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I read this and this Wikipedia pages, but both of them are explaining continuous-time systems. My question is about discrete-time case.

For example, given the state-space equations of the second order, single input, single output discrete-time system:

$$ \begin{array}{lccrccr} \mathbf{x}[n+1] &=& \begin{bmatrix} a_{11} & a_{12} \\ a_{21} & a_{22} \end{bmatrix} & \mathbf{x}[n] &+& \begin{bmatrix} b_{1} \\ b_{2} \end{bmatrix} & u[n] \\ y[n] &=& \begin{bmatrix} c_{1} & c_{2} \end{bmatrix} & \mathbf{x}[n] &+& d & u[n] \end{array} $$

How do I find the transfer function (i.e.; $H(z) = \dfrac{Y(z)}{U(z)}$) of this system?

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  • $\begingroup$ In exactly the same way with the continuous time case. $\endgroup$ – obareey Feb 6 '14 at 0:10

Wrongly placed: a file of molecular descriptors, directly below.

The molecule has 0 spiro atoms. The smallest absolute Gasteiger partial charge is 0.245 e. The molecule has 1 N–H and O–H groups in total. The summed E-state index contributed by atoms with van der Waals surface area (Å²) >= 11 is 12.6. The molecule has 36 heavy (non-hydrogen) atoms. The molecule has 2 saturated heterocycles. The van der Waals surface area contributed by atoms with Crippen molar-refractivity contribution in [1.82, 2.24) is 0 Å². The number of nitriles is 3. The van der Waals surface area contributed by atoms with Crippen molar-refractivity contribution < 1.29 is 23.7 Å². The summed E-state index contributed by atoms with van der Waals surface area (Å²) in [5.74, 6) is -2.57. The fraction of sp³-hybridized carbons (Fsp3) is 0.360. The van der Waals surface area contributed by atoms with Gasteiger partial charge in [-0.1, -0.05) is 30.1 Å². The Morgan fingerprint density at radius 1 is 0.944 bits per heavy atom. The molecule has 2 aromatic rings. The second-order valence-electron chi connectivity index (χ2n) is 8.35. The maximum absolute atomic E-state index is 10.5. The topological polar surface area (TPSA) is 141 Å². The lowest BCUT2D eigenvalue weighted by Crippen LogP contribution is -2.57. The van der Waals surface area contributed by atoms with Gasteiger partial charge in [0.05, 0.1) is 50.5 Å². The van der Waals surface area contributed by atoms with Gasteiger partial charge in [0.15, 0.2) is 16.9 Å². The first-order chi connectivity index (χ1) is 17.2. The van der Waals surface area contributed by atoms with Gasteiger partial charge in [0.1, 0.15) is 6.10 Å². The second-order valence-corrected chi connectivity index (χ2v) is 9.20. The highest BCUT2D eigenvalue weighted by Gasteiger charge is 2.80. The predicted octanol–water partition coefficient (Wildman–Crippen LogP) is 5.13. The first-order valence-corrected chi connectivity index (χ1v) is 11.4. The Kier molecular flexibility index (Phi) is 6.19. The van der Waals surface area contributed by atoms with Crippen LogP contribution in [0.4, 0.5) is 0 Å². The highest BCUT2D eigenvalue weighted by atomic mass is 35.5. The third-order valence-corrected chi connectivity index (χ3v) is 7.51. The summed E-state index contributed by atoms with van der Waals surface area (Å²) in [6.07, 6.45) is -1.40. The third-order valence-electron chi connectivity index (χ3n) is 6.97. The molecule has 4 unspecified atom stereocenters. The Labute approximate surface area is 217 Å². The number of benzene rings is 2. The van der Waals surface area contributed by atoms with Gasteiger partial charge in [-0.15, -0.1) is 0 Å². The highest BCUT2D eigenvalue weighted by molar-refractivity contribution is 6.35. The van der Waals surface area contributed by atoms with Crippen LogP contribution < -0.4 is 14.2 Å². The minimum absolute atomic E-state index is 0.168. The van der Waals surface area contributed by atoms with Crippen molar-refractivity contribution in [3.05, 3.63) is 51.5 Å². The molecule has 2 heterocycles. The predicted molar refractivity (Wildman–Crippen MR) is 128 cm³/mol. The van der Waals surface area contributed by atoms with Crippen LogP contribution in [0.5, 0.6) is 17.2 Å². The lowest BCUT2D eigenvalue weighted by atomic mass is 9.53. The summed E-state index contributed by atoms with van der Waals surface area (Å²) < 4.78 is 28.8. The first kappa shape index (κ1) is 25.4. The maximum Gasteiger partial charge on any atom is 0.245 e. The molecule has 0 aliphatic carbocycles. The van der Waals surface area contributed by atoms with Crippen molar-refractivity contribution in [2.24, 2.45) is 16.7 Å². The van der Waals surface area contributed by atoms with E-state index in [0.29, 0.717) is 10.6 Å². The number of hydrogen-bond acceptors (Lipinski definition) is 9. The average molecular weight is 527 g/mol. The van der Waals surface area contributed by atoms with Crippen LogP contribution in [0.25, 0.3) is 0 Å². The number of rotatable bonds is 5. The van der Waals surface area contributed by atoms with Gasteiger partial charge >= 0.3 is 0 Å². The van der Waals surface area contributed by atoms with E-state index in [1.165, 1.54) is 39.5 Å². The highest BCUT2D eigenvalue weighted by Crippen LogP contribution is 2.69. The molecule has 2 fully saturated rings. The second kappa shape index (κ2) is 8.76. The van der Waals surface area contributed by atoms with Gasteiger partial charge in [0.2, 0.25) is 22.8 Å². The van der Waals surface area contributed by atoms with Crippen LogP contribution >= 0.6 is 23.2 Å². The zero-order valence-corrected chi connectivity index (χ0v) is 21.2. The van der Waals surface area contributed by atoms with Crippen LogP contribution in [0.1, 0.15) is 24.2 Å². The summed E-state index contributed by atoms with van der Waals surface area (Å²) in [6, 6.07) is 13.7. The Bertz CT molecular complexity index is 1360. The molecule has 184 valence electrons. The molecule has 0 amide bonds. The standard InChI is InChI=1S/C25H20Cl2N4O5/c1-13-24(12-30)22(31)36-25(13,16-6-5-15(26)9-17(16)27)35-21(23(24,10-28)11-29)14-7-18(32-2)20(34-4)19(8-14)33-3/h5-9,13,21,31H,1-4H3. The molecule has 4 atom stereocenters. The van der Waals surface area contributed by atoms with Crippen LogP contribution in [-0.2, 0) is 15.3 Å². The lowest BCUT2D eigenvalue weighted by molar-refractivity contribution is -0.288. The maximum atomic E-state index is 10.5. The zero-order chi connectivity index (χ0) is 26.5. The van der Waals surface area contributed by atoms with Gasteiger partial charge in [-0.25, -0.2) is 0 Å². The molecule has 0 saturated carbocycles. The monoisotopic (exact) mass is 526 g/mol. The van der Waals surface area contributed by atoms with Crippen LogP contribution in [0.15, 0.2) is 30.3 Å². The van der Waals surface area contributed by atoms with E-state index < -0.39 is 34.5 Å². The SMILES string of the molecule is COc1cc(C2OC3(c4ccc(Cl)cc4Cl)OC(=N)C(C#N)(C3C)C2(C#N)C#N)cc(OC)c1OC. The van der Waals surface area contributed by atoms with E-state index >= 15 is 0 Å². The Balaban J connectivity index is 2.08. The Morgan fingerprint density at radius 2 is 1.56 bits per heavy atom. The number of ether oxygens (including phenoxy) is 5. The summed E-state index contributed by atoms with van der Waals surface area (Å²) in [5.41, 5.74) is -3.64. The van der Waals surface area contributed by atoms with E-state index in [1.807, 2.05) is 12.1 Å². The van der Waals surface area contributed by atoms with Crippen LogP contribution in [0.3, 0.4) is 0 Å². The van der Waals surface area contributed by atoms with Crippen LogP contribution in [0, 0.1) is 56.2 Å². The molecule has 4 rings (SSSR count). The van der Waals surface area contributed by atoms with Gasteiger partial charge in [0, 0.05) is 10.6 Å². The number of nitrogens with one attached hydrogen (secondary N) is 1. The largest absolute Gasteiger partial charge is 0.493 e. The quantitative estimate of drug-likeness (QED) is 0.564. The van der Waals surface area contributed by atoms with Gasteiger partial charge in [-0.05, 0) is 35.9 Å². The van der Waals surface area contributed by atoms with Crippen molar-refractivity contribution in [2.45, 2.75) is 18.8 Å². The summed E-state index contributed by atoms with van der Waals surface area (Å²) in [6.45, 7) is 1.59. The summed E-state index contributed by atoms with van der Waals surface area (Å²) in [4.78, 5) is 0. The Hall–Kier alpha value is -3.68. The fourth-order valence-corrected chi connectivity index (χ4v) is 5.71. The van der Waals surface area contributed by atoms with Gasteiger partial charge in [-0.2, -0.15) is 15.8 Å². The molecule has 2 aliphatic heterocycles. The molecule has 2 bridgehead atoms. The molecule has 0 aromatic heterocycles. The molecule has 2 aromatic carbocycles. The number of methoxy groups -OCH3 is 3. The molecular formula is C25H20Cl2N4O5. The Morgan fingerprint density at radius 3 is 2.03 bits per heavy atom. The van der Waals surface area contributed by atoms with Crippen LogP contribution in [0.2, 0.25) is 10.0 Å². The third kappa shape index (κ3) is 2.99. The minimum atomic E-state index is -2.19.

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For a MIMO system given in the state-space form $$x[n+1]= A x[n] + B u[n]$$ $$ y[n] = C x[n] + D u [n] $$

The transfer matrix is given by $H(z) = C (zI-A)^{-1} B + D$, and $Y(z) = H(z) U(z)$.

See the derivation here.

Note for the SISO case, it degenerates the the same thing as a scalar system.

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As indicated on the Wikipedia article for the transfer function, the usual substitute for the Laplace transform for discrete time systems is the Z transform.

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